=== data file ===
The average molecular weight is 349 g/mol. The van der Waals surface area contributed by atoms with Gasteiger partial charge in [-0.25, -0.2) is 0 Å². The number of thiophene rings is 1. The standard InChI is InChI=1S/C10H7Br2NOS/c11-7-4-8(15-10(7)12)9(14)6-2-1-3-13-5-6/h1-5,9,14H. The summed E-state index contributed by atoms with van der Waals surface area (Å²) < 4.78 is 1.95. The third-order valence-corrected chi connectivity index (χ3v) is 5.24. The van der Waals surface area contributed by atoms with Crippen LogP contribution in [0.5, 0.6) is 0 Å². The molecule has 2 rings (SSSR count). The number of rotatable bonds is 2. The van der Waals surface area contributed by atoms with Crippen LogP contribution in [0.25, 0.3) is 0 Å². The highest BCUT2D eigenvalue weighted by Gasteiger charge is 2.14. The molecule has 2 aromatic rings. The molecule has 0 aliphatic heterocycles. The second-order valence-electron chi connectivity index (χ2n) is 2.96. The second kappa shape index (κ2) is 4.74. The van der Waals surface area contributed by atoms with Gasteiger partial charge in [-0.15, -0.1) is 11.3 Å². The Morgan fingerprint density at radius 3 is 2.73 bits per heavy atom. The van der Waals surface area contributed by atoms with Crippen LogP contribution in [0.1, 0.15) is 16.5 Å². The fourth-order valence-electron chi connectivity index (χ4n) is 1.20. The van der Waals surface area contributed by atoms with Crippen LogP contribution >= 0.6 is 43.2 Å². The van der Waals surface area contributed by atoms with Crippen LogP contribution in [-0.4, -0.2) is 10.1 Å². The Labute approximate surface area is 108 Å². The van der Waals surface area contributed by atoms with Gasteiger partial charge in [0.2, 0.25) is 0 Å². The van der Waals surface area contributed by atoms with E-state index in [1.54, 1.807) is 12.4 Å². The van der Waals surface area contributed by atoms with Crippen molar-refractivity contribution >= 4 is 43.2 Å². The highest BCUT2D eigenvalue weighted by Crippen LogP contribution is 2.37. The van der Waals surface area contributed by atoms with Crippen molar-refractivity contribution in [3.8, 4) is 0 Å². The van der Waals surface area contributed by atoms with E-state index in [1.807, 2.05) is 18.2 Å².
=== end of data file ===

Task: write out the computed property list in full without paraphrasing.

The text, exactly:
The average molecular weight is 349 g/mol. The van der Waals surface area contributed by atoms with Gasteiger partial charge in [-0.25, -0.2) is 0 Å². The number of thiophene rings is 1. The standard InChI is InChI=1S/C10H7Br2NOS/c11-7-4-8(15-10(7)12)9(14)6-2-1-3-13-5-6/h1-5,9,14H. The summed E-state index contributed by atoms with van der Waals surface area (Å²) < 4.78 is 1.95. The third-order valence-corrected chi connectivity index (χ3v) is 5.24. The van der Waals surface area contributed by atoms with Crippen LogP contribution in [0.5, 0.6) is 0 Å². The molecule has 2 rings (SSSR count). The number of rotatable bonds is 2. The van der Waals surface area contributed by atoms with Crippen LogP contribution in [0.25, 0.3) is 0 Å². The highest BCUT2D eigenvalue weighted by Gasteiger charge is 2.14. The molecule has 2 aromatic rings. The molecule has 0 aliphatic heterocycles. The second-order valence-electron chi connectivity index (χ2n) is 2.96. The second kappa shape index (κ2) is 4.74. The van der Waals surface area contributed by atoms with Gasteiger partial charge in [-0.15, -0.1) is 11.3 Å². The Morgan fingerprint density at radius 3 is 2.73 bits per heavy atom. The van der Waals surface area contributed by atoms with Crippen LogP contribution in [0.1, 0.15) is 16.5 Å². The fourth-order valence-electron chi connectivity index (χ4n) is 1.20. The van der Waals surface area contributed by atoms with Crippen LogP contribution >= 0.6 is 43.2 Å². The van der Waals surface area contributed by atoms with Crippen LogP contribution in [-0.4, -0.2) is 10.1 Å². The Labute approximate surface area is 108 Å². The van der Waals surface area contributed by atoms with Gasteiger partial charge in [0.2, 0.25) is 0 Å². The van der Waals surface area contributed by atoms with E-state index in [1.54, 1.807) is 12.4 Å². The van der Waals surface area contributed by atoms with Crippen molar-refractivity contribution >= 4 is 43.2 Å². The highest BCUT2D eigenvalue weighted by Crippen LogP contribution is 2.37. The van der Waals surface area contributed by atoms with Crippen molar-refractivity contribution in [3.8, 4) is 0 Å². The van der Waals surface area contributed by atoms with E-state index in [1.807, 2.05) is 18.2 Å².